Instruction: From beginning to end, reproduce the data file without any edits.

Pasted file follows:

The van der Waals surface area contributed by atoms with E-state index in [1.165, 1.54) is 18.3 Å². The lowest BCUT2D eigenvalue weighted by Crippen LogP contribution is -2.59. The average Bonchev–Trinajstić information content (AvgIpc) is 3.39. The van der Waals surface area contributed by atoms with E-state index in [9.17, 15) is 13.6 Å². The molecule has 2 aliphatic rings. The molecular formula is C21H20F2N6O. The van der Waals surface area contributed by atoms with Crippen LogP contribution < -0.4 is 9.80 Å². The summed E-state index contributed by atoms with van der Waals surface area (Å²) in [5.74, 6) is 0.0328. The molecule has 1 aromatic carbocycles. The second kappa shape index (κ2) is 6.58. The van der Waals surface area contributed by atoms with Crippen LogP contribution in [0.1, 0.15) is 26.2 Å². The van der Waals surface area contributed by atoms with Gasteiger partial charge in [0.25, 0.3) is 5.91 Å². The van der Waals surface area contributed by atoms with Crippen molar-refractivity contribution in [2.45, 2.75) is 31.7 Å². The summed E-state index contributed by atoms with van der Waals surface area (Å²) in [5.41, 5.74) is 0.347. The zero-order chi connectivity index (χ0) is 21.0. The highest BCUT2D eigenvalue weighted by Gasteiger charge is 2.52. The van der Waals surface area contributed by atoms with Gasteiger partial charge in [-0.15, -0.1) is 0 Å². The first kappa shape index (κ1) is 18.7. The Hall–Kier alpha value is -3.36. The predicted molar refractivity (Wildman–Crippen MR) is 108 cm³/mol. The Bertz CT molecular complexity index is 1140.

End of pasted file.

The van der Waals surface area contributed by atoms with E-state index in [1.165, 1.54) is 18.3 Å². The lowest BCUT2D eigenvalue weighted by Crippen LogP contribution is -2.59. The average Bonchev–Trinajstić information content (AvgIpc) is 3.39. The van der Waals surface area contributed by atoms with E-state index in [9.17, 15) is 13.6 Å². The molecule has 2 aliphatic rings. The molecular formula is C21H20F2N6O. The van der Waals surface area contributed by atoms with Crippen LogP contribution < -0.4 is 9.80 Å². The summed E-state index contributed by atoms with van der Waals surface area (Å²) in [5.74, 6) is 0.0328. The molecule has 1 aromatic carbocycles. The second kappa shape index (κ2) is 6.58. The van der Waals surface area contributed by atoms with Crippen LogP contribution in [0.1, 0.15) is 26.2 Å². The van der Waals surface area contributed by atoms with Gasteiger partial charge in [0.25, 0.3) is 5.91 Å². The van der Waals surface area contributed by atoms with Crippen molar-refractivity contribution in [2.45, 2.75) is 31.7 Å². The summed E-state index contributed by atoms with van der Waals surface area (Å²) in [5.41, 5.74) is 0.347. The zero-order chi connectivity index (χ0) is 21.0. The highest BCUT2D eigenvalue weighted by Gasteiger charge is 2.52. The van der Waals surface area contributed by atoms with Gasteiger partial charge in [-0.15, -0.1) is 0 Å². The first kappa shape index (κ1) is 18.7. The Hall–Kier alpha value is -3.36. The predicted molar refractivity (Wildman–Crippen MR) is 108 cm³/mol. The Bertz CT molecular complexity index is 1140.